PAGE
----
How important is groundwater recharge in irrigation?


India is the largest pumper of groundwater in the world, pumping twice that of the United States and 6 times that of Western Europe, pumps around 75 acre inches per well from around 30 million wells in ‘irrigation. About 70% of irrigation in India comes from groundwater. It is crucial to appreciate the role of natural groundwater recharge and how it influences pumping from an irrigation borehole. Thus, groundwater recharge is crucial for sustainable extraction. India’s hard rock areas form 65% of its geographic area where rainfall recharge is barely 10%. Therefore, if the farmer receives about 750mm of rainfall per year, only 75mm is natural recharge and the rest runs off.

Volume of rainwater pumped compared to recharge

On an acre of land of 4000 square meters, rainfall of 750 mm per year implies as below: 750 mm of rainfall equals 0.75 meters. On 4000 square meters, a rainfall of 0.75 meters implies = 0.75MX 4000 Sq. M = 3000 cubic meters. Let 1 cubic meter = 1000 liters of water, 3000 cubic meters = 3000000 liters of water. Since 1 gallon of water = 4.54 liters, 3,000,000 liters of water = 660,793 gallons, which equals 29 acre inches or ha cm since 1 acre inch or 1 ha cm = 22,611 gallons of ‘water. Therefore, 1 acre with 750 mm of precipitation is approximately equivalent to 29 acre inches of rainwater assuming modest evapotranspiration. Each 5 cm irrigation for paddy is about 2 acre inches for one acre.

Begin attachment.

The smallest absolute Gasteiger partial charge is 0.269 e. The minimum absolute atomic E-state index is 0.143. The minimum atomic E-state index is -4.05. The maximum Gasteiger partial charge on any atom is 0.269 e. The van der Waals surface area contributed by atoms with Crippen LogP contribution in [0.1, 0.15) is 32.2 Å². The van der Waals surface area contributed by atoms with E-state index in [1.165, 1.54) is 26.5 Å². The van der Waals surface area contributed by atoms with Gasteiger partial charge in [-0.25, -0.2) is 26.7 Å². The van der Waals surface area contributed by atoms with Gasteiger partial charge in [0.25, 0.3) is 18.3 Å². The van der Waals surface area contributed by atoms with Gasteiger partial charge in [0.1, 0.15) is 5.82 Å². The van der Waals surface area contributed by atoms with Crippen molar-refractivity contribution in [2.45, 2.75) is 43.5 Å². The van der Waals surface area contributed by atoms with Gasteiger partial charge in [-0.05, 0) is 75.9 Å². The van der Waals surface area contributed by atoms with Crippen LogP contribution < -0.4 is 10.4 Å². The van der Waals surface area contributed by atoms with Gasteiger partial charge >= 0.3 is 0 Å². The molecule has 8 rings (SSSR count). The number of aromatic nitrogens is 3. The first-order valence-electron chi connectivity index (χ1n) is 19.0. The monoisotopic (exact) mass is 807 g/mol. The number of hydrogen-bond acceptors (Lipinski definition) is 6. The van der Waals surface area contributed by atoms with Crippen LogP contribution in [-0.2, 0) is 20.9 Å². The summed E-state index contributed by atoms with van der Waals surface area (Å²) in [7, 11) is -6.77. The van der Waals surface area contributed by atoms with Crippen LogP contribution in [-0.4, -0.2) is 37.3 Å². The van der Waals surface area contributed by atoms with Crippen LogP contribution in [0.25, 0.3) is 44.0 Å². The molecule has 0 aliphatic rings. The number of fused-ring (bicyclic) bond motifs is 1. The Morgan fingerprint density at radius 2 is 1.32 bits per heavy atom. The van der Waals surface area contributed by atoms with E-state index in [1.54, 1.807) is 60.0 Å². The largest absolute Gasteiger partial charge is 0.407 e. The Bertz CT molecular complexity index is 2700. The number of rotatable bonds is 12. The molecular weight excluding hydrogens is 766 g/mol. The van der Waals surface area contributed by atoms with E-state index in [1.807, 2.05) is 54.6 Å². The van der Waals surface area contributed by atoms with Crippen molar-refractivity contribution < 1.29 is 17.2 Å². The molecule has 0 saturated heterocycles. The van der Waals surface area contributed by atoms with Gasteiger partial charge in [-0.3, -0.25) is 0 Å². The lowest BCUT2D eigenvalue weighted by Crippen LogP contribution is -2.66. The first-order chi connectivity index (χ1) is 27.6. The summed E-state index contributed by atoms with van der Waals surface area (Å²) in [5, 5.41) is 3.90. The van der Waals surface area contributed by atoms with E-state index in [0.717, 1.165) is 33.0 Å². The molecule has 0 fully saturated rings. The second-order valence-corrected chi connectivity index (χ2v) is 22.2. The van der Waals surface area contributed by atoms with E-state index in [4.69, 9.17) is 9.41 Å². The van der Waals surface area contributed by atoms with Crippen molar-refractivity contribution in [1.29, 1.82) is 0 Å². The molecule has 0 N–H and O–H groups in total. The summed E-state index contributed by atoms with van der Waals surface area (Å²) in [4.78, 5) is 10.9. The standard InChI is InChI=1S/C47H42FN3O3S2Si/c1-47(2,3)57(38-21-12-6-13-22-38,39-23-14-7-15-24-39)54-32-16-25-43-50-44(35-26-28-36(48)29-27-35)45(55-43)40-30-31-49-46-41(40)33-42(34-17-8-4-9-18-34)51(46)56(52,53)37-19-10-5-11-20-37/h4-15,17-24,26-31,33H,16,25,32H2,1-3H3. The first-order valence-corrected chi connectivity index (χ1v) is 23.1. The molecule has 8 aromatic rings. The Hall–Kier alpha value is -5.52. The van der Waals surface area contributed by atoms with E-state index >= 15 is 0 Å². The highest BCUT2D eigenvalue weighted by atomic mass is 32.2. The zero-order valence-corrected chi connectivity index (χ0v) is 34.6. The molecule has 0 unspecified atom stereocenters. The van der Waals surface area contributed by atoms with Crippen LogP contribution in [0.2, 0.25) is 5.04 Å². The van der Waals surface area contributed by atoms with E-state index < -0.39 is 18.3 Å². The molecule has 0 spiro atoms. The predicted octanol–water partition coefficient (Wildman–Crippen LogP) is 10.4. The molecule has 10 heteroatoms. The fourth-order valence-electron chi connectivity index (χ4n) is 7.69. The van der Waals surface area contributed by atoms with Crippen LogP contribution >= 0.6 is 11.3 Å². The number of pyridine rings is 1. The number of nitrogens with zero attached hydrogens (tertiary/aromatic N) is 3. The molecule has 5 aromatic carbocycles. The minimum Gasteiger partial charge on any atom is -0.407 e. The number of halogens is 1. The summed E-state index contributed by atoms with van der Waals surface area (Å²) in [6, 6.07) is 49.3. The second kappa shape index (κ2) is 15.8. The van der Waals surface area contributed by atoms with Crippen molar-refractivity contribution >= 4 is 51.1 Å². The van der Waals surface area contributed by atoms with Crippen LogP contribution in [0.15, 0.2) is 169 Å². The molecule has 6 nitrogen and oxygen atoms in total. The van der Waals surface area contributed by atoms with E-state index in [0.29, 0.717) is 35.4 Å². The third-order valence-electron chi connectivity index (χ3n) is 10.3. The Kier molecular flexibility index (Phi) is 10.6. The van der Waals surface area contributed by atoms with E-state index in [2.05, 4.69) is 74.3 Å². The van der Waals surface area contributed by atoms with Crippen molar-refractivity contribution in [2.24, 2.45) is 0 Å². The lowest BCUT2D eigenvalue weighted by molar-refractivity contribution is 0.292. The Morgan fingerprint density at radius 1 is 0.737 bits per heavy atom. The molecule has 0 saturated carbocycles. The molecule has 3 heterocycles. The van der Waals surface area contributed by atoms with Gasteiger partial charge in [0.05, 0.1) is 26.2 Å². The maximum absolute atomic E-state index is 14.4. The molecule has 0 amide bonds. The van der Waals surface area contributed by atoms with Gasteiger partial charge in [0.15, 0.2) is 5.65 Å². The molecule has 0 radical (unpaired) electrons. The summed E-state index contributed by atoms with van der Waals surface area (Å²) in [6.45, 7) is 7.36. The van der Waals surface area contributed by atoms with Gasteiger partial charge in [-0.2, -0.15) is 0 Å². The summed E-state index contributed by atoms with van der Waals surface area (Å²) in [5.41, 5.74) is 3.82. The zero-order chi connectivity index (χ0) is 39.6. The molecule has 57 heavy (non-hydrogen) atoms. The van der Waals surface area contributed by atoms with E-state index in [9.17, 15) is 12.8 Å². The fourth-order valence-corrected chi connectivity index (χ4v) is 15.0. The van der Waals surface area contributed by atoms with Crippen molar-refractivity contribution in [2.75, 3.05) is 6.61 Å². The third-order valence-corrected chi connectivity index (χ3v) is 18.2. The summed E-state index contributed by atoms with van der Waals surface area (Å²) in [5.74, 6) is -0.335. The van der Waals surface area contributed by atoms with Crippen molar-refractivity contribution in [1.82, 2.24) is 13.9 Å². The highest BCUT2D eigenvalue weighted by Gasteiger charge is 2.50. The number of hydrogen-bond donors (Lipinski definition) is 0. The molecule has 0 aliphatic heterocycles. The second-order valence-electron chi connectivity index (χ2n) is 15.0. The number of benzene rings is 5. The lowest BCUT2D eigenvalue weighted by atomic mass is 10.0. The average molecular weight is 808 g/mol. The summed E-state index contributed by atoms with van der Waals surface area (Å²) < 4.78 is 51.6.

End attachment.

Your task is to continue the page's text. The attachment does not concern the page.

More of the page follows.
Unsustainable groundwater extraction

Considering groundwater recharge from 10% rainfall, out of 29 acre-inches, only 2.9 acre-inches will enter the aquifer. An irrigation well extracts approximately 100 inches of an acre of groundwater. On average, one irrigation well irrigates about 3 acres. So for three acres, the total recharge is 2.9 acre inches X 3 acres = 8.7 acre inches or about 9 acre inches. Thus, by recharging 9 acre inches of water, the farmer pumps 100 acre inches of water per well on average each year, leaving approximately 90 acre inches of space to be consciously or unconsciously recharged by other areas. Thus, extracting 100 inches of an acre from a well and recharging only 9 or 10 inches of an acre is overexploitation leading to massive borehole failure forcing farmers to invest in drilling new wells continuously.

Groundwater Extraction Awareness

Therefore, it is crucial to educate farmers that they are abstracting about 100 acre inches of groundwater from an irrigation well, that they are actually extracting groundwater from at least 30 acres of additional land, since each acre only recharges about 3 acre inches of water per year. Unless groundwater recharge programs are undertaken on a large scale, groundwater wells will face premature/initial failures. Studies by the Agricultural Economics Department of UAS Bangalore funded by the Ford Foundation from 1995 to 2005 indicate that (1) the probability of failure of a well is about 0.4; (2) open wells / dug wells have all but disappeared due to the advent of deeper boreholes over time (3) the amortized cost of groundwater per acre-inch ranges from Rs. 300 to Rs. 400 disregarding the cost of electricity (4) to raise one inch of an acre of water from the ground, the cost of electricity is around Rs. 100, which implies Rs. 10,000 per year per well for 100 acre inches (5) Total groundwater cost including electricity ranges from Rs. 400 to Rs. 500.